Sorry Cindy didn’t mean to hog your blog.

    • Well, I can recount projects that went precisely this way! In my case, I don’t know if it’s a left brain/right brain thing, an A.D.D. thing, or just the result of an undisciplined mind. The people that developed the Pomodoro Technique believe that you can train yourself. Life could sure be simpler for me, with less distractions, that’s for sure! Thanks for reading, and for your comments, Bob! Your thoughts are always welcome!

      • I have to admit when I am doing a personal project I do the same thing.
        With me it is just procrastination. I always thought it was due to the lack of confidence I developed as a child. I was the first born and a young father, often impatient, would step in when I was trying to do something and do it for me. Unfortunately that prevented me from learning and accomplishing the things to build that trait. It also taught me that if I just waited long enough dad would step in and do it for me, shielding any failure on my part. It wasn’t until moving away forced to do things on my own that I found I could do things myself- that it sometimes took failing to learn how to do them. I have accomplished and done many things in life that I never thought I could and though I normally up doing a decent job in the end there is still that foot dragging-
        waiting for daddy to step in.

  3. OMG ~ crippled races!! I love that and can totally relate. Those were the days when there was no political correctness and none of us intended to be offensive. I can also relate to the whole lack of discipline thing. However, I made a resolution to become more disciplined in 2013 and I’ve actually been sticking to it pretty well. Setting small goals is a good solution to feeling like you’ve accomplished something.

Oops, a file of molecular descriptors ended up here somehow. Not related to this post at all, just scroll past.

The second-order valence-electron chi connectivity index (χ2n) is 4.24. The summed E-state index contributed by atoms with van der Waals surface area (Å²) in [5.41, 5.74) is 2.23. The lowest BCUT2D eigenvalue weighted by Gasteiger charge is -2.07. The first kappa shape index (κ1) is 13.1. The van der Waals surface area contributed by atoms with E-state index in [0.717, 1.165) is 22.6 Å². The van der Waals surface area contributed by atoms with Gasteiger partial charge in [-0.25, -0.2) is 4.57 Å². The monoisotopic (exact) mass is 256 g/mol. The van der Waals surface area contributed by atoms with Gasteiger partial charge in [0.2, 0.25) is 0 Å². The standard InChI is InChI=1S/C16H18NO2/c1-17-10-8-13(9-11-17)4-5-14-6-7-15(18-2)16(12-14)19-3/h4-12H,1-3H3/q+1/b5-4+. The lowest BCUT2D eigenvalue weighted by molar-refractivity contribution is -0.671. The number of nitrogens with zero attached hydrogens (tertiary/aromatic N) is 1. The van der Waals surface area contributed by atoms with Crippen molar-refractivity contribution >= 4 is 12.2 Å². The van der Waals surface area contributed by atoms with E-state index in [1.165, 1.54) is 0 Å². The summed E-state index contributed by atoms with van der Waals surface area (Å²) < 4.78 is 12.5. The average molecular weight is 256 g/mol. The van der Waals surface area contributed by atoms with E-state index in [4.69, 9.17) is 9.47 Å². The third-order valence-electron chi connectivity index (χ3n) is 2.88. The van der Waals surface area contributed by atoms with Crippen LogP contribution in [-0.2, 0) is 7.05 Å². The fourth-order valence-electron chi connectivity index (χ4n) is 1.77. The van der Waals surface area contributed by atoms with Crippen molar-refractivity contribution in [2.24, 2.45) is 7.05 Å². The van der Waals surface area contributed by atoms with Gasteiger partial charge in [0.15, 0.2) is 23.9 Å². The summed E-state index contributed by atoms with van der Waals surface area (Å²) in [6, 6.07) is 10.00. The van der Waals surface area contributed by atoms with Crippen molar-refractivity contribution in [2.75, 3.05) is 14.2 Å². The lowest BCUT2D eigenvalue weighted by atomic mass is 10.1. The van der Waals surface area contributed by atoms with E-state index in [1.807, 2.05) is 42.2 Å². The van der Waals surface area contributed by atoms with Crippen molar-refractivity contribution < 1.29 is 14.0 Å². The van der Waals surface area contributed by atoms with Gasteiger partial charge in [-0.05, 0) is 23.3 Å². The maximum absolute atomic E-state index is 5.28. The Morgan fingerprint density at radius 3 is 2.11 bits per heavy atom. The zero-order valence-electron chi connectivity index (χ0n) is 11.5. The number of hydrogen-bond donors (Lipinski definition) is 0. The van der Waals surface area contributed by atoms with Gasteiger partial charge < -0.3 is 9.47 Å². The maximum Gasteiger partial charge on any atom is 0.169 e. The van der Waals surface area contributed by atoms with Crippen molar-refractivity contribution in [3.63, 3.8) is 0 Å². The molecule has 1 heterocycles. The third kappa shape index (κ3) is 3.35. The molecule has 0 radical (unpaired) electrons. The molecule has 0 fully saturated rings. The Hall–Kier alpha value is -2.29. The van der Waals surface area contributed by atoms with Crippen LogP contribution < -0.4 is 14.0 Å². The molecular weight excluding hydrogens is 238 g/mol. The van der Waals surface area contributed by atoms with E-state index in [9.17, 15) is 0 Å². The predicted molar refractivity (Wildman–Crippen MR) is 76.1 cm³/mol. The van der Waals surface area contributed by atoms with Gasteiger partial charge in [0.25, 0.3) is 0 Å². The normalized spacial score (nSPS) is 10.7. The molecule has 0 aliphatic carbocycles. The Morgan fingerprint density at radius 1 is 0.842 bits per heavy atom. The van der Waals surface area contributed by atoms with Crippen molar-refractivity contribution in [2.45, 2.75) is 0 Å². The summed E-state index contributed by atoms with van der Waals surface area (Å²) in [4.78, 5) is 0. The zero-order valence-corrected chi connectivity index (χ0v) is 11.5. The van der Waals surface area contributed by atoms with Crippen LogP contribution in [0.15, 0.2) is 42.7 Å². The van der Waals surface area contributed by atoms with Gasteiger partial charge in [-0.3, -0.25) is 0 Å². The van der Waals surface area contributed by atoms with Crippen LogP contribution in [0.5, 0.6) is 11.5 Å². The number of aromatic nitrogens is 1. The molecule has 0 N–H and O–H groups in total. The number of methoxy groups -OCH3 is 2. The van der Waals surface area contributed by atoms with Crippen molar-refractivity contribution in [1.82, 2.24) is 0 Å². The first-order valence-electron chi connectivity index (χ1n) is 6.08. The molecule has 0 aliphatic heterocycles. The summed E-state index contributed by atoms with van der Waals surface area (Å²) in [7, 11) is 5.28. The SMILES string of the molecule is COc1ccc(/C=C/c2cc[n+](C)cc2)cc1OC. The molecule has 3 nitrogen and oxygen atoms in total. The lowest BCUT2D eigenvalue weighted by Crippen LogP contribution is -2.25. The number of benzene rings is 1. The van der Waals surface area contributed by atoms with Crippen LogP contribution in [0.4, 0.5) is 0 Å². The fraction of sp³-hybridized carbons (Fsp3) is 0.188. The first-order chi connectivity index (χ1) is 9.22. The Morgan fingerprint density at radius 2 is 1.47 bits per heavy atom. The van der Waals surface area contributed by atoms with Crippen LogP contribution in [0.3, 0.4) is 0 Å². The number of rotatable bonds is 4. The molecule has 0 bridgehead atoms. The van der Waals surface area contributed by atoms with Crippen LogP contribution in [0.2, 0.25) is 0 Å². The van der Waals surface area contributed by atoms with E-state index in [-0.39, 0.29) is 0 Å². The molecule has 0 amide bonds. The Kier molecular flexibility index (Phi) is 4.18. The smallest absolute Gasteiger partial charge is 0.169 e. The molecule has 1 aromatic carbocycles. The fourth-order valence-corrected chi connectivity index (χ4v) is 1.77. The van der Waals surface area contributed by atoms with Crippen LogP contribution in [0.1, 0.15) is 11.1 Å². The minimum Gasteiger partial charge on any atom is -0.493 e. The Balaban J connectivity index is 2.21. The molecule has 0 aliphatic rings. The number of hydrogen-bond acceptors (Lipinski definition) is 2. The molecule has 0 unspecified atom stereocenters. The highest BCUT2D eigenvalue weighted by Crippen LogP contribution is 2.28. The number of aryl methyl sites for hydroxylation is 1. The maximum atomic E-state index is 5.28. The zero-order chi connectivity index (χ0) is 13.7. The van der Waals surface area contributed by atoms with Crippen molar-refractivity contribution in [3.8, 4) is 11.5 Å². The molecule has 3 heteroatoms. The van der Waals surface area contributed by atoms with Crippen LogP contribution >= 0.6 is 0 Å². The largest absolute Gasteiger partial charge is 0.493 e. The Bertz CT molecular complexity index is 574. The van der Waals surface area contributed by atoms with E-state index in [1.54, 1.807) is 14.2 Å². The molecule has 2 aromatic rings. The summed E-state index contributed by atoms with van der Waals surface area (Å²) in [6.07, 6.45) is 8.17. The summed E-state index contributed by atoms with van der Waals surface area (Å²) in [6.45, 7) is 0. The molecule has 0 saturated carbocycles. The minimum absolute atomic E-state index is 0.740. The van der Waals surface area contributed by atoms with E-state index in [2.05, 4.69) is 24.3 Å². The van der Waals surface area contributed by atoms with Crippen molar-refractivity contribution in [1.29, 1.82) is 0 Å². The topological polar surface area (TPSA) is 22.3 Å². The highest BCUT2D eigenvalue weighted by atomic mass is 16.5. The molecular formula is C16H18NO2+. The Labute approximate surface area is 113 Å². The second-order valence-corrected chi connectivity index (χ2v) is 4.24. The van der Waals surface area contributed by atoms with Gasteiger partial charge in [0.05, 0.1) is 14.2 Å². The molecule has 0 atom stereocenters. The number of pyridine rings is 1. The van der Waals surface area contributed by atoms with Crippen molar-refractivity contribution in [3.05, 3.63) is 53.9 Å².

It’s totally like a creative person to let your mind wander, I think. Instead of feeling badly for not accomplishing something just chalk it up to being a brilliantly creative person. And then tell us all about it in a blog post so we can enjoy that creativity with you!

    • I’ve been admiring your steadfastness this year! You are having some really productive days – and now weeks! I’m very impressed!
      Thanks for giving me such a nice excuse (reason) for my wandering mind! I’ll put that high on the shelf (with my “procrastinators are actually perfectionists” excuse) to pull out whenever I’m feeling low!
      Thanks for reading, Sara, and for your kind comments!